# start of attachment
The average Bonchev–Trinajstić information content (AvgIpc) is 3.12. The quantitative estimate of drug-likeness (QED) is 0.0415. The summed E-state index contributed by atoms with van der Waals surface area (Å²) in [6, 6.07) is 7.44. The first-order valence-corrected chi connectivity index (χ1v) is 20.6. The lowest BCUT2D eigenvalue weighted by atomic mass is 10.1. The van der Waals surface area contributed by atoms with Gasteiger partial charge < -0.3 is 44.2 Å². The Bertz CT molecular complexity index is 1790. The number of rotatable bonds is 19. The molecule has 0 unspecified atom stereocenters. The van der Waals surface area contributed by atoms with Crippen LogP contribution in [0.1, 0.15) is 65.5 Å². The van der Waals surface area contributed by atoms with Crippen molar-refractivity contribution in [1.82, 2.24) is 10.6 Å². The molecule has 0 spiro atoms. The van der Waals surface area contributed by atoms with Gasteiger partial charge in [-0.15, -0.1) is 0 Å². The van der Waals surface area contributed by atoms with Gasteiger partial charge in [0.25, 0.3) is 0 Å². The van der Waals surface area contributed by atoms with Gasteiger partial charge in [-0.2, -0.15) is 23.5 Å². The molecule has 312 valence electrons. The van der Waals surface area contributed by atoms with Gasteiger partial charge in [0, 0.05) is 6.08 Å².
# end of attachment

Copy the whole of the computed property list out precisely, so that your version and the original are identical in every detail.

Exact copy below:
The average Bonchev–Trinajstić information content (AvgIpc) is 3.12. The quantitative estimate of drug-likeness (QED) is 0.0415. The summed E-state index contributed by atoms with van der Waals surface area (Å²) in [6, 6.07) is 7.44. The first-order valence-corrected chi connectivity index (χ1v) is 20.6. The lowest BCUT2D eigenvalue weighted by atomic mass is 10.1. The van der Waals surface area contributed by atoms with Gasteiger partial charge < -0.3 is 44.2 Å². The Bertz CT molecular complexity index is 1790. The number of rotatable bonds is 19. The molecule has 0 unspecified atom stereocenters. The van der Waals surface area contributed by atoms with Crippen LogP contribution in [0.1, 0.15) is 65.5 Å². The van der Waals surface area contributed by atoms with Crippen molar-refractivity contribution in [1.82, 2.24) is 10.6 Å². The molecule has 0 spiro atoms. The van der Waals surface area contributed by atoms with Gasteiger partial charge in [-0.15, -0.1) is 0 Å². The van der Waals surface area contributed by atoms with Gasteiger partial charge in [0.25, 0.3) is 0 Å². The van der Waals surface area contributed by atoms with Gasteiger partial charge in [-0.2, -0.15) is 23.5 Å². The molecule has 312 valence electrons. The van der Waals surface area contributed by atoms with Gasteiger partial charge in [0, 0.05) is 6.08 Å².